5 Movie Stunts That Looked Even Crazier Behind The Scenes
It's hard to impress people with a really amazing camera shot nowadays, because they'll assume it was all done by some nerd in front of a computer. But every once in a blood moon, when you see a really insane shot in a movie, that's because there's an even more insane story behind it. Such as how ...
The Bourne Movies' Cameramen Had To Leap Between Buildings
The Bourne series found success by posing a fascinating question: "What if James Bond was even more of a reckless maniac?" One notable sequence from The Bourne Ultimatum has the camera following Jason Bourne as he jumps off a building into another building via the window, because if your derring-do isn't as painful as possible, you may as well be riding a tricycle.
So how did they get a camera crane to move so fluently? They didn't. In what you're hopefully starting to recognize as a pattern in this article, they just tied up a cameraman and had him jump off a building.
We say "just," but this shot took months of preparation in order to find a suitable window-jumping-through location, as well as build the rig that would let the cameraman jump safely while filming (the actual stuntman's safety equipment consisted of crossed fingers and a will). And on top of that, the harness got stuck, and they had to film the leap a second time. For the sake of comparison, we got tired merely writing that sentence.
But the ridiculous stunts aren't limited to the good Bourne movies. In order to film a car chase for 2016's Jason Bourne, the filmmakers had to follow the stunt car in a car of their own, through traffic, while wielding a miniature GLaDOS on the end of a crane.
This device is known as a Russian Arm, because anything that absurd and dangerous has to be a Russian something.
Michael Bay Straps Cameras To "Suicide Vehicles" And Makes People Drive Them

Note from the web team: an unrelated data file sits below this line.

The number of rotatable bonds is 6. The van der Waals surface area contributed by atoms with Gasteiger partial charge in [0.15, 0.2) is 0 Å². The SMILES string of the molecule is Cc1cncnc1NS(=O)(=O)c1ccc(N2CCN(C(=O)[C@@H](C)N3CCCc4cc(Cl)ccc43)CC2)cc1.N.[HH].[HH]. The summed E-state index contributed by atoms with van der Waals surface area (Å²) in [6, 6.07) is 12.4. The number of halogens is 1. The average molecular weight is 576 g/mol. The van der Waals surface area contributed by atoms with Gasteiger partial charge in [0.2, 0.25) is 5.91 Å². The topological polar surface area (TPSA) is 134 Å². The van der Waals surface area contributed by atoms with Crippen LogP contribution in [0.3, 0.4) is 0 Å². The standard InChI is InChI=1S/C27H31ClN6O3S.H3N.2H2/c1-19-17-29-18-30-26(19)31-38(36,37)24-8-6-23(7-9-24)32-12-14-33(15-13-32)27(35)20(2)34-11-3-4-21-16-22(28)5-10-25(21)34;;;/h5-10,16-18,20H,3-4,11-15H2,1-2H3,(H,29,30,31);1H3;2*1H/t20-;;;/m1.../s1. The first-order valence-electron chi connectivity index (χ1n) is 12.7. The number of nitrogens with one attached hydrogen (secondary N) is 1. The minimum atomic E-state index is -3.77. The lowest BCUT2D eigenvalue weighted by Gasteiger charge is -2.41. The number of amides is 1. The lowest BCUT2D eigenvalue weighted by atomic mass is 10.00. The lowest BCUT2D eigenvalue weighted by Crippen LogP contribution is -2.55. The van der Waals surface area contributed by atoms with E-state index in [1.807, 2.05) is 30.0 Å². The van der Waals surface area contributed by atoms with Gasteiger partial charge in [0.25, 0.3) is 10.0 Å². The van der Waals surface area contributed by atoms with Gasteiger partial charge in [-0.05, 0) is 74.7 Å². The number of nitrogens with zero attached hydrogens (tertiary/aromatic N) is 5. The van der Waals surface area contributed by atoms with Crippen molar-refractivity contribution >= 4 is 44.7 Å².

Watching a Michael Bay flick is like viewing Raiders Of The Lost Ark while strapped to a roller coaster -- not exactly enjoyable, but there's still a certain thrill to it. He's well-known for bringing audiences closer to the action than anyone else, and how does he do it? Why, by constantly risking the lives of his cast and crew through contraptions like this:
This car looks like it should be riding historic on a Fury Road, but it is in fact what was used to film Bad Boys II. Known as the Bay Bomber, the vehicle was outfitted with cameras all over, including one hanging off the side. It's got all that fencing on the front because the driver, against all logic and common sense, is supposed to drive that camera car into other cars in order to make them flip upwards and into the terrified driver's face. It's designed to make it look like "a cameraman would have been killed shooting" the scene, which doesn't seem like such a far out possibility.
But somehow, this is not the car that Bay refers to as the "suicide vehicle." That would be this one:
You know those scenes in Transformers in which the camera seems to zoom dangerously through city streets? This go-kart of death is how they get them. This includes one stunt wherein they flung a car so high that they accidentally launched it into the side of a building. Meanwhile, the sum total of the stunt driver's protection from falling cars and the like was one (1) helmet, which was probably rigged to explode like everything else.
At least it's "only" the camera operators and crew risking their lives, while the stars stay safely out of the way of flying vehicles. Unless, of course, you're a still-unknown Shia LaBeouf, who got to find out how quickly he could climb over a car for this shot:
The Actors In The Godfather Had Their Bodies Rigged With Tiny Explosives
OK, so The Godfather isn't exactly filled with action-packed stunts. There are no car chases that end with people flying off cliffs. There are, however, a crap-ton of people who get shot. And if you watch it again, you'll notice that the gunshot effects are really good, especially for the 1970s. So how did they pull those off without seriously hurting the actors? The answer, naturally, is that they covered them with tiny explosive charges. (Note that we said "seriously" hurting them.)
Perhaps the most famous shooting scene is the one in the restaurant, when Michael Corleone levels up by shooting a couple of guys in the head. Each of these slayings required a different effect. One of the actors, Sterling Hayden, had a small explosive rig hooked up to his forehead, filled with fake blood and covered in latex to hide it. Here it is slowed down so you can have fun imagining what it must have felt like: